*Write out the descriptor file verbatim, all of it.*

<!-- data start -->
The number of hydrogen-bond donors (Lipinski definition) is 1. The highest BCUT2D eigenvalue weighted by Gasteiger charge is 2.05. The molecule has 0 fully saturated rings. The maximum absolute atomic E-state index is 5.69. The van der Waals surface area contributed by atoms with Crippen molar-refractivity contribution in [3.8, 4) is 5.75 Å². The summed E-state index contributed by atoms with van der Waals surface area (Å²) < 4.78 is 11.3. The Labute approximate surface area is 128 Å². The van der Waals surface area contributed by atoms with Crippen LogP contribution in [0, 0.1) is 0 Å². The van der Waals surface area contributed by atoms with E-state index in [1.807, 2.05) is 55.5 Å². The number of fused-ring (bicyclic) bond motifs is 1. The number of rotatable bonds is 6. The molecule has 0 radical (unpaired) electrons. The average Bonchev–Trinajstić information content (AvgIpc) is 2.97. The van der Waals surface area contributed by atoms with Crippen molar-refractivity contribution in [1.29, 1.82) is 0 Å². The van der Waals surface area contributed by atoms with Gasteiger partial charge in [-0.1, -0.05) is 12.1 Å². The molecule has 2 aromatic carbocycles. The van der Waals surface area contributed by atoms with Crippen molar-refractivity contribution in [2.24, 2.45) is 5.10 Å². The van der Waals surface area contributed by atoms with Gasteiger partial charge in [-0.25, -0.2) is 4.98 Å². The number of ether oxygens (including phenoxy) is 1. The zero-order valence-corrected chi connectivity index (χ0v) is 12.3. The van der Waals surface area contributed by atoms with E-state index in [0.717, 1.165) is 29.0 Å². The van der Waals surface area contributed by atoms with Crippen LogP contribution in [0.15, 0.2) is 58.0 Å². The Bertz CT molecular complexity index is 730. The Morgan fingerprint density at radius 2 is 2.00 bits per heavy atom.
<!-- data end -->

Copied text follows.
The number of hydrogen-bond donors (Lipinski definition) is 1. The highest BCUT2D eigenvalue weighted by Gasteiger charge is 2.05. The molecule has 0 fully saturated rings. The maximum absolute atomic E-state index is 5.69. The van der Waals surface area contributed by atoms with Crippen molar-refractivity contribution in [3.8, 4) is 5.75 Å². The summed E-state index contributed by atoms with van der Waals surface area (Å²) < 4.78 is 11.3. The Labute approximate surface area is 128 Å². The van der Waals surface area contributed by atoms with Crippen LogP contribution in [0, 0.1) is 0 Å². The van der Waals surface area contributed by atoms with E-state index in [1.807, 2.05) is 55.5 Å². The number of fused-ring (bicyclic) bond motifs is 1. The number of rotatable bonds is 6. The molecule has 0 radical (unpaired) electrons. The average Bonchev–Trinajstić information content (AvgIpc) is 2.97. The van der Waals surface area contributed by atoms with Crippen molar-refractivity contribution in [1.29, 1.82) is 0 Å². The van der Waals surface area contributed by atoms with Gasteiger partial charge in [-0.1, -0.05) is 12.1 Å². The molecule has 2 aromatic carbocycles. The van der Waals surface area contributed by atoms with Crippen molar-refractivity contribution in [2.24, 2.45) is 5.10 Å². The van der Waals surface area contributed by atoms with Gasteiger partial charge in [-0.25, -0.2) is 4.98 Å². The number of ether oxygens (including phenoxy) is 1. The zero-order valence-corrected chi connectivity index (χ0v) is 12.3. The van der Waals surface area contributed by atoms with E-state index in [0.717, 1.165) is 29.0 Å². The van der Waals surface area contributed by atoms with Crippen LogP contribution in [0.15, 0.2) is 58.0 Å². The Bertz CT molecular complexity index is 730. The Morgan fingerprint density at radius 2 is 2.00 bits per heavy atom.